October 13, 2020 by: Tom Aswell (Louisiana Voice)
Today’s lesson, class, is on governmental ethics, Louisiana style.
With Louisiana’s ethics laws, of course, you’ll find more twists and turns than from a belly dancer in a carnival sideshow tent.
In fact, Louisiana’s ethics laws are just about as tawdry as an over-the-hill belly dancer, but without the tasteful ambiance.
So, having said that, we’ll get right to the first question of today’s lesson:
What do you do with an attorney who has suspended indefinitely from practicing law by the Louisiana Supreme Court?
Well, if we’re talking about the Louisiana Public Service Commission and the former lawyer is a business partner of PSC member Eric Skrmetta, you hire him to a consulting contract – potential conflicts of interest be damned.
And if you’re Skrmetta, you even make the original motion to hire your partner or, absent that opportunity, you offer the second to another
co-conspirator’s member’s motion.
Before the suspension, it was borderline okay, I suppose, to hire Scott McQuaig as a PSC legal counsel but that became something of a problem after his license to practice law was pulled.
Solution: hire him as (ahem, harumph) a consultant to advise the PSC on matters.
Here’s the back story on the entire sordid mess.
The first contract awarded to McQuaig in May 2013 was for $264,950 to serve as outside counsel for the PSC’s efforts to come up with a “Best Practices” protocol for disaster planning for utilities. About that same time, he was awarded a separate contract for $96,000 to serve as outside counsel for establishing “rules and regulations specific to the regulation of prison telephone communications systems.
In each case, Skrmetta seconded motions to hire the man with whom he served on three separate corporate boards.
Two years earlier, Skrmetta, who had taken – and continues to accept – campaign contributions from companies who provide prison phone services, BITTERLY OPPOSED efforts by advocates to get the PSC to oppose telephone rate increases for prisoners’ families.
But then, just over a year ago, on May 13, 2019, the Fifth Circuit U.S. Court of Appeals in New Orleans upheld an action by the Louisiana Supreme Court to suspend McQuaig from the practice of law indefinitely after he was accused of legal malpractice, ethical violations, failure to pay for services rendered, and theft.
He was suited on at least five separate occasions in unrelated cases involving disputes with former clients. In one case, two men who had hired McQuaig said his failure to act resulted in their lawsuit being dismissed but he failed to inform them of the dismissal.
So, now the PSC was faced with a dilemma. The solution was to award a contract for $128,500 to McQuaig who, instead of outside legal counsel, was now a “consultant” hired to “advise the commission about telecommunication attachments to electric utility poles. Skrmetta, ever ready to help a friend and business associate, again offered the second to the motion to hire McQuaig.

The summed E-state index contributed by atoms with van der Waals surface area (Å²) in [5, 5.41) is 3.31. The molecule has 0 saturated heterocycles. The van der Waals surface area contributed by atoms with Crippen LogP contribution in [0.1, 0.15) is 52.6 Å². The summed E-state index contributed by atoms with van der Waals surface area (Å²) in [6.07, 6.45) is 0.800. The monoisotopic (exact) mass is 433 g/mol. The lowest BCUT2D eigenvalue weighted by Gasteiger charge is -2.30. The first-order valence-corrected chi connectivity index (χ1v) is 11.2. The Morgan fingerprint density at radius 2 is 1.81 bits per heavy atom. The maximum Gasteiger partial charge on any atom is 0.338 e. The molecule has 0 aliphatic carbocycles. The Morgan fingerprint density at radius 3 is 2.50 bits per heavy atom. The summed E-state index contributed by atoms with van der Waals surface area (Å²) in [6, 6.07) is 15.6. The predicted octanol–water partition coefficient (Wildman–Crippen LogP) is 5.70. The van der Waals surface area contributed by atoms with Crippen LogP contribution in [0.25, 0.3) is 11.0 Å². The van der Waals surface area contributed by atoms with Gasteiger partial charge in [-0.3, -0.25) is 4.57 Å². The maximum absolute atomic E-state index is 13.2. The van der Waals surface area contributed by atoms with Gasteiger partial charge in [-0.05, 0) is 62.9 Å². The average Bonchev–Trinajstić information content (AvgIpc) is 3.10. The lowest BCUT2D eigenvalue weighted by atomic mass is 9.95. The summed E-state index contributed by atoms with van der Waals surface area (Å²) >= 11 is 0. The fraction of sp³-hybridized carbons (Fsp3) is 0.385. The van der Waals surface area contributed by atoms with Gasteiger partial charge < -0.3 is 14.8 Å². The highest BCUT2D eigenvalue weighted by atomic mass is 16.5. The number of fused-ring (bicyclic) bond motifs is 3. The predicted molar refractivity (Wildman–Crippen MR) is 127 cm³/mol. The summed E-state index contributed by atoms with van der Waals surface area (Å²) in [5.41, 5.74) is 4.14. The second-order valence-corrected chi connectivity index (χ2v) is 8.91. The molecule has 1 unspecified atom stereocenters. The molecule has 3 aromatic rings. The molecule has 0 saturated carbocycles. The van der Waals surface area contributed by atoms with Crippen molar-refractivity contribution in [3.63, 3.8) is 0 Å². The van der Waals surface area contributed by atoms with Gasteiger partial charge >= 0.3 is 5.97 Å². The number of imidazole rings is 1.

And now, the PSC is scheduled to meet on Wednesday (Oct. 14) at which time it is scheduled to consider yet another contract for McQuaig, this one for $49,550 to support the PSC’s “monitoring the area of cybersecurity.
There was another matter reportedly involving McQuaig that the PSC was scheduled to take up but that item appears to have been removed from tomorrow’s agenda: a proposed contract with an outfit called Resolved Energy. McQuaig was said to have been involved with that company in some manner, but the details of their relationship, if it indeed exists, were not immediately available.
Commissioner Craig Greene, a protégé of one Timmy Teepell (remember him?) was quick to come to the defense of Skrmetta’s potential conflict of interest in pursuing the interest of his old business partner.
“I do not know the extent of Mr. McQuaig’s relationship with Commissioner Skrmetta,” Greene said, apparently with a straight face, “but it is never surprising for commissioners to know all the consultants who place bids to the commission.”
Oh. Well then. I certainly feel better knowing that.
Except…except Skrmetta and McQuaig are using the same 100 Lilac Street address in Metairie and have been for at least 11 years. McQuaig listed his address as 100 Lilac Street as early as 2004, according to corporate records on file with the Secretary of State’s Office, and Skrmetta just happens to have listed 100 Lilac Street, Metairie, as the address of his PSC District 1 office as recently as 2009 and in filings with the PSC as recently as 2012.